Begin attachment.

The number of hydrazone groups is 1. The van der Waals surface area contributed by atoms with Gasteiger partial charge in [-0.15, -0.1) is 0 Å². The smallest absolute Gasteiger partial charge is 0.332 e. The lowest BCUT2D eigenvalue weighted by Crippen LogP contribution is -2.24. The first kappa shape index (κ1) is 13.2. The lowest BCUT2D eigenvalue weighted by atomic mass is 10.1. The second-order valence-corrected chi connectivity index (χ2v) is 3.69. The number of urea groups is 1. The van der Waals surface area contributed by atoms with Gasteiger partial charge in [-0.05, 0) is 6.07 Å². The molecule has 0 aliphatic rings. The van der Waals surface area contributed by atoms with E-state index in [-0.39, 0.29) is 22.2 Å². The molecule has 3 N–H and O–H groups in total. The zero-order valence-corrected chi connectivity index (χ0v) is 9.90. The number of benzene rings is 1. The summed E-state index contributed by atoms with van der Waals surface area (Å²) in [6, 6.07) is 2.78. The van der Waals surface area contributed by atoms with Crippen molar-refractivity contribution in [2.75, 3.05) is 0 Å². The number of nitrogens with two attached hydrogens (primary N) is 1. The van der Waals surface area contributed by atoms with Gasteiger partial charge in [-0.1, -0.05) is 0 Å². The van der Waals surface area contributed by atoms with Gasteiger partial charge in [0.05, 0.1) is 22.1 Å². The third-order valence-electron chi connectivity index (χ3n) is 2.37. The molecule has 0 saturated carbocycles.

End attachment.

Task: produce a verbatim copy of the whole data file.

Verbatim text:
The number of hydrazone groups is 1. The van der Waals surface area contributed by atoms with Gasteiger partial charge in [-0.15, -0.1) is 0 Å². The smallest absolute Gasteiger partial charge is 0.332 e. The lowest BCUT2D eigenvalue weighted by Crippen LogP contribution is -2.24. The first kappa shape index (κ1) is 13.2. The lowest BCUT2D eigenvalue weighted by atomic mass is 10.1. The second-order valence-corrected chi connectivity index (χ2v) is 3.69. The number of urea groups is 1. The van der Waals surface area contributed by atoms with Gasteiger partial charge in [-0.05, 0) is 6.07 Å². The molecule has 0 aliphatic rings. The van der Waals surface area contributed by atoms with E-state index in [-0.39, 0.29) is 22.2 Å². The molecule has 3 N–H and O–H groups in total. The zero-order valence-corrected chi connectivity index (χ0v) is 9.90. The number of benzene rings is 1. The summed E-state index contributed by atoms with van der Waals surface area (Å²) in [6, 6.07) is 2.78. The van der Waals surface area contributed by atoms with Crippen molar-refractivity contribution in [2.75, 3.05) is 0 Å². The number of nitrogens with two attached hydrogens (primary N) is 1. The van der Waals surface area contributed by atoms with Gasteiger partial charge in [-0.1, -0.05) is 0 Å². The van der Waals surface area contributed by atoms with Gasteiger partial charge in [0.05, 0.1) is 22.1 Å². The third-order valence-electron chi connectivity index (χ3n) is 2.37. The molecule has 0 saturated carbocycles.